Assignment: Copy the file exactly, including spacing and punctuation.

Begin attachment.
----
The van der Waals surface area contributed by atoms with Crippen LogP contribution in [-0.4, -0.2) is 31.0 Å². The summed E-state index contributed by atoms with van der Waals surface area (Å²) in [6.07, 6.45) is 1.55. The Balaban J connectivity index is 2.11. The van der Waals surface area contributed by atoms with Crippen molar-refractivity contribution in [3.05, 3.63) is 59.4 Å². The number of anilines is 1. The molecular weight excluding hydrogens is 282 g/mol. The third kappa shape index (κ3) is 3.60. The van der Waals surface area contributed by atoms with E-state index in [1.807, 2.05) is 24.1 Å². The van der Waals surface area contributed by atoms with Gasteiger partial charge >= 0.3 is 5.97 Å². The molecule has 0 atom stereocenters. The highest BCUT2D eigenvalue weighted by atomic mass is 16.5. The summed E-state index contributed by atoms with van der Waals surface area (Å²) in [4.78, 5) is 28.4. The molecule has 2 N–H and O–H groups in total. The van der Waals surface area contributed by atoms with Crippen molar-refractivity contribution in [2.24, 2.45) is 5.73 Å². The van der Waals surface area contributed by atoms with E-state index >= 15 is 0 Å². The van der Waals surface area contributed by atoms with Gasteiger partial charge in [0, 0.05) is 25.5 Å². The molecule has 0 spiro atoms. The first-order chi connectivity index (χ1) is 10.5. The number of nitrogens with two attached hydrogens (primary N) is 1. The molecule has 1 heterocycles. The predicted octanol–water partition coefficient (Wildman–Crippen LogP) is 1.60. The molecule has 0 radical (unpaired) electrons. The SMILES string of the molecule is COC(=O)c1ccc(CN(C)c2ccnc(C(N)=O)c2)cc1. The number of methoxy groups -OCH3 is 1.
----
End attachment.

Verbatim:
The van der Waals surface area contributed by atoms with Crippen LogP contribution in [-0.4, -0.2) is 31.0 Å². The summed E-state index contributed by atoms with van der Waals surface area (Å²) in [6.07, 6.45) is 1.55. The Balaban J connectivity index is 2.11. The van der Waals surface area contributed by atoms with Crippen molar-refractivity contribution in [3.05, 3.63) is 59.4 Å². The number of anilines is 1. The molecular weight excluding hydrogens is 282 g/mol. The third kappa shape index (κ3) is 3.60. The van der Waals surface area contributed by atoms with E-state index in [1.807, 2.05) is 24.1 Å². The van der Waals surface area contributed by atoms with Gasteiger partial charge >= 0.3 is 5.97 Å². The molecule has 0 atom stereocenters. The highest BCUT2D eigenvalue weighted by atomic mass is 16.5. The summed E-state index contributed by atoms with van der Waals surface area (Å²) in [4.78, 5) is 28.4. The molecule has 2 N–H and O–H groups in total. The van der Waals surface area contributed by atoms with Crippen molar-refractivity contribution in [2.24, 2.45) is 5.73 Å². The van der Waals surface area contributed by atoms with E-state index >= 15 is 0 Å². The van der Waals surface area contributed by atoms with Gasteiger partial charge in [0, 0.05) is 25.5 Å². The molecule has 0 spiro atoms. The first-order chi connectivity index (χ1) is 10.5. The number of nitrogens with two attached hydrogens (primary N) is 1. The molecule has 1 heterocycles. The predicted octanol–water partition coefficient (Wildman–Crippen LogP) is 1.60. The molecule has 0 radical (unpaired) electrons. The SMILES string of the molecule is COC(=O)c1ccc(CN(C)c2ccnc(C(N)=O)c2)cc1. The number of methoxy groups -OCH3 is 1.